As this was the first filmed concert to feature the dance artists without masks, Rainbow Round My Shoulder is invigorating to watch because we are not just watching the movement but also the performers’ faces and emotions. In the interview clip shown, McKayle recalled how quickly and effortlessly everyone responded to the work when it premiered in 1959, just as the Civil Rights Movement became part of every nightly news broadcast. The same intensity of passion carried through in this latest performance, just as news about the Black Lives Matter movement has become so integral to the contemporary news landscape, along with immigrants being detained in tent cities or the disenfranchisement of citizens subjected to the abuses of private prisons.
The film closes with Castor & Pollux, a work created in the 1950s by Elizabeth Waters, a vaudeville performer-turned-dance artist, teacher and choreographer. Waters, who died in 1993, moved to New Mexico, where she observed and was inspired by the Pueblo tribes’ dance rituals. Prior to moving to the Southwest, Waters had become absorbed with the technique of Hanya Holm, popularly known as one of the Big Four founders of modern dance. The technique emphasizes geometric concepts of planes, space and patterns. RDT first performed the work 50 years ago and its sense of timelessness comes through the incredible music that Harry Partch wrote for it. Partch, sometimes described as the Magellan of sound, built his own instruments for the music, including bells from glass bottles and a customized marimba.
It’s in two sections: the first, Castor and the second, Pollux, each with three duets and then the company ensemble. Simply, it is a magical fertility rite culminating at the end in the miracle of birth. One could not imagine a more apt selection to the end of a season where the original plans were so disrupted and revamped, thanks to the pandemic. In Castor & Pollux, we see total harmonization and all eight dancers in perfect conjunction with each other. It is a hopeful sign for RDT’s 56th season and the promising return of live stage performances.
The 95-minute film is available for streaming, tickets required, through May 23. For more information, see the RDT website.
RIRIE-WOODBURY DANCE COMPANY: CADENCE
One of Bashaun Williams’ earliest memories in his ten-year tenure with Ririe-Woodbury Dance Company comes from a tour appearance in France, where the company was presenting work by Alwin Nikolais, one of the 20th century’s most forward-looking choreographers, in honor of the centennial of his birth. The Nikolai technique has been a central element in the company since its founding 57 seasons ago. “Being new, I didn’t realize how much we practiced to do bows,” Williams recalls. “They told me, ‘wait until you see the audience.’ It was a spectacular performance. The theater was sold out. We did eight curtain calls that night.”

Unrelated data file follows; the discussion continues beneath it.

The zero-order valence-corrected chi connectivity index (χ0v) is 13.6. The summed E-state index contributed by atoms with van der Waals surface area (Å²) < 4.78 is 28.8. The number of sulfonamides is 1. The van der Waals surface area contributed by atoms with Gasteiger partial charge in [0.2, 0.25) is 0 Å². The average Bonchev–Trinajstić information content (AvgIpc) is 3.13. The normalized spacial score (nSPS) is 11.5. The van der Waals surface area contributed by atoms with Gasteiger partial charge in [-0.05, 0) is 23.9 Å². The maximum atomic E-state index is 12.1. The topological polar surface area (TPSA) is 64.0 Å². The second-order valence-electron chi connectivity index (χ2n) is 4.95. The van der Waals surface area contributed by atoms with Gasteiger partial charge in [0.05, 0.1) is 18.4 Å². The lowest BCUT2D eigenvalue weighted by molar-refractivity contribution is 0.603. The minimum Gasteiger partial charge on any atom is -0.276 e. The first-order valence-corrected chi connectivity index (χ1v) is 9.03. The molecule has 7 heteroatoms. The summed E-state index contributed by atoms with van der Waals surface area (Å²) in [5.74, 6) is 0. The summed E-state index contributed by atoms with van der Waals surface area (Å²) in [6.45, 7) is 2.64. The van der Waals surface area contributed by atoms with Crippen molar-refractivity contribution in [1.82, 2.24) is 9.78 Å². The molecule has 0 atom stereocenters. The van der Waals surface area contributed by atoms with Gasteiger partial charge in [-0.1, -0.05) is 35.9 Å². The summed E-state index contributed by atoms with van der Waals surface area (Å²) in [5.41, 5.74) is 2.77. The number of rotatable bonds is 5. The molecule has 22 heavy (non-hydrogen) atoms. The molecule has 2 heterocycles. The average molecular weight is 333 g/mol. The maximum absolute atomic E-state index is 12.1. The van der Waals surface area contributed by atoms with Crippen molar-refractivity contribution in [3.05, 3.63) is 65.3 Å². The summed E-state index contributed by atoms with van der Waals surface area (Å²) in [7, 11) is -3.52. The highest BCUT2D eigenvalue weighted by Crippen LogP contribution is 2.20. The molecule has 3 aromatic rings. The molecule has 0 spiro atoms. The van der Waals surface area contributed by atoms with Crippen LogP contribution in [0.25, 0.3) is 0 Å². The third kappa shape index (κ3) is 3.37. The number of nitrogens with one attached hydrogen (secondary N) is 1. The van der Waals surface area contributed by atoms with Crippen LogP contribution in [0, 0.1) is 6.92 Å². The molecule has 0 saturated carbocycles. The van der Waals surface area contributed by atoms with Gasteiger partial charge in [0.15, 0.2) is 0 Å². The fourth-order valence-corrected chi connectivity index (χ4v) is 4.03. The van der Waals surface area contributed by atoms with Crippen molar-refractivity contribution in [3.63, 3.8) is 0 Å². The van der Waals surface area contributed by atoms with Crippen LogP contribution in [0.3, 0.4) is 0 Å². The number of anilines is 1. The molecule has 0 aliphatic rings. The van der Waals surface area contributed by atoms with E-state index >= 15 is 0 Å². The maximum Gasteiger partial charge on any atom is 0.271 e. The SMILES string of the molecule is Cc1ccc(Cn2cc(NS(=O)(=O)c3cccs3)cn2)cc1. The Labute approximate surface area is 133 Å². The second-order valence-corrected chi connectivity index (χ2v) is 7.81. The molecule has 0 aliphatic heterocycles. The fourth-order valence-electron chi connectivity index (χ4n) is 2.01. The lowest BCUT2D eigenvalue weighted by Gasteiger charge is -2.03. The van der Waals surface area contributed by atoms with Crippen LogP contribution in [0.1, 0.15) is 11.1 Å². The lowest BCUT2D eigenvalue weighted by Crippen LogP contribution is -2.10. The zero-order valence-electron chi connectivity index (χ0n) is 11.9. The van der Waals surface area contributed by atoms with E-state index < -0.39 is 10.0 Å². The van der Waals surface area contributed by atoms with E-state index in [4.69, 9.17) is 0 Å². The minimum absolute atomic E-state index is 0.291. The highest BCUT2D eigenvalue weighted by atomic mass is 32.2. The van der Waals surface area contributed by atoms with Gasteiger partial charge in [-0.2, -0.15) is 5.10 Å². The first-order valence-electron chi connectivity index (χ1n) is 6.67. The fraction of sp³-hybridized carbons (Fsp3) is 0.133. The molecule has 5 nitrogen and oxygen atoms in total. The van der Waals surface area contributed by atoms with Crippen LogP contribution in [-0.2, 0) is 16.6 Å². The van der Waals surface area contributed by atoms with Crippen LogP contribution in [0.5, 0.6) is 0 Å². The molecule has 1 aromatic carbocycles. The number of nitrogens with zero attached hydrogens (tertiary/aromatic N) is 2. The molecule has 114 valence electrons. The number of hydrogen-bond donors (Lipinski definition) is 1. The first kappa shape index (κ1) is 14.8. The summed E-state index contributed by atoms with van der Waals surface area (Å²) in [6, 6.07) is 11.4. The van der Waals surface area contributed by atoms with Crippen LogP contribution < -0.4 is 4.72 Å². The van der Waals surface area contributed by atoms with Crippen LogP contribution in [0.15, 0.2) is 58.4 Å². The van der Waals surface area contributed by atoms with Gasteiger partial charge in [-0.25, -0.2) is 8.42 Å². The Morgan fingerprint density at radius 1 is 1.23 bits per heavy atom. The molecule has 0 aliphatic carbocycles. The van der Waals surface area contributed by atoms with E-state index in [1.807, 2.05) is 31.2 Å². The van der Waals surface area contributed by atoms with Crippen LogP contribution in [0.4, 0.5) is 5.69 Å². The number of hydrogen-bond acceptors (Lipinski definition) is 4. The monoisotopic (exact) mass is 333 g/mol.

As the veteran of the company, in later years, Williams has shepherded the others through the practice of bowing after a performance. This included the company’s spectacular cultural ambassador tour in Mongolia and South Korea. When he joined ten years ago, Williams says that he would not have imagined that he would be with Ririe-Woodbury so long. But, as the pandemic unfolded and other life changes occurred, Williams has decided to leave after this season to prepare for the next chapter as a dance artist, teacher and choreographer. And, of course, to spend time with Fallon and their daughter, Eko, who will soon celebrate her first birthday.
For Cadence, Ririe-Woodbury’s filmed concert to close an unprecedented yet artistically profound season, Williams also counts the highlights of two world premieres — Charles O. Anderson’s Rites and Yin Yue’s In The Moment Somehow Secluded — and the company’s premiere of Andrea Miller’s I can see myself, restaged from the 2010 original titled Pupil Suite. Williams had injured his hip during dress rehearsal but rather than face the prospect of missing his final company performance, he managed to deal with the circumstances based on the lessons of the past decade.
The company also marks the departure of two other artists who are pursuing new paths after two seasons: Dominica Greene and Nicholas Jurica. Greene, who came to Ririe-Woodbury from freelancing as a collaborative artist, says that her tenure has led to fresh discoveries about herself, with the “multiplicities of a 360-degree experience in digesting it through the body, mind and spirit.” In fact, all three departing dancers look fondly about the experience of making the lecture demonstrations for kids as inspiring and fun as possible. Greene plans to stay in Utah for the moment but also looks toward Seattle and New York City for collaborative opportunities. She will continue to work with the Dance Church movement, led by professionally trained dancers and open to non-dancers, who are encouraged to trust their own movement instincts and enjoy the ‘dance party’ at their own pace. The unprecedented pandemic impact has become for Greene a channel to expand beyond the notions of conventional space for creating art and dance. “I plan to slow down and take my time as an artist.”